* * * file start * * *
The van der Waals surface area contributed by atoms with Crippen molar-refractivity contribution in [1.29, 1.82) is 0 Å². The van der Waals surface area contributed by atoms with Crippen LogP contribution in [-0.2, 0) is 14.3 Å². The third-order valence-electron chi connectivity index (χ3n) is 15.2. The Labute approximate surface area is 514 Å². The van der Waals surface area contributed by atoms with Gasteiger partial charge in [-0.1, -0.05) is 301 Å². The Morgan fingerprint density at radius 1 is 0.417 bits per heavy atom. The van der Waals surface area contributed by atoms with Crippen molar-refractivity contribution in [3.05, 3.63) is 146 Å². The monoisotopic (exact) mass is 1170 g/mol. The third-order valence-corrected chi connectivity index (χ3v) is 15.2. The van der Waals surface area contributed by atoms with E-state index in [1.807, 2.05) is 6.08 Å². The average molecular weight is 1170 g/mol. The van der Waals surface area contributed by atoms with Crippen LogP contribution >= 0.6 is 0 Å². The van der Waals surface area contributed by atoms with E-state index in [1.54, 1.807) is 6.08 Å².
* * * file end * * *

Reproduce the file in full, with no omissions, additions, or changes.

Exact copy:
The van der Waals surface area contributed by atoms with Crippen molar-refractivity contribution in [1.29, 1.82) is 0 Å². The van der Waals surface area contributed by atoms with Crippen LogP contribution in [-0.2, 0) is 14.3 Å². The third-order valence-electron chi connectivity index (χ3n) is 15.2. The Labute approximate surface area is 514 Å². The van der Waals surface area contributed by atoms with Gasteiger partial charge in [-0.1, -0.05) is 301 Å². The Morgan fingerprint density at radius 1 is 0.417 bits per heavy atom. The van der Waals surface area contributed by atoms with Crippen molar-refractivity contribution in [3.05, 3.63) is 146 Å². The monoisotopic (exact) mass is 1170 g/mol. The third-order valence-corrected chi connectivity index (χ3v) is 15.2. The van der Waals surface area contributed by atoms with E-state index in [1.807, 2.05) is 6.08 Å². The average molecular weight is 1170 g/mol. The van der Waals surface area contributed by atoms with Crippen LogP contribution >= 0.6 is 0 Å². The van der Waals surface area contributed by atoms with E-state index in [1.54, 1.807) is 6.08 Å².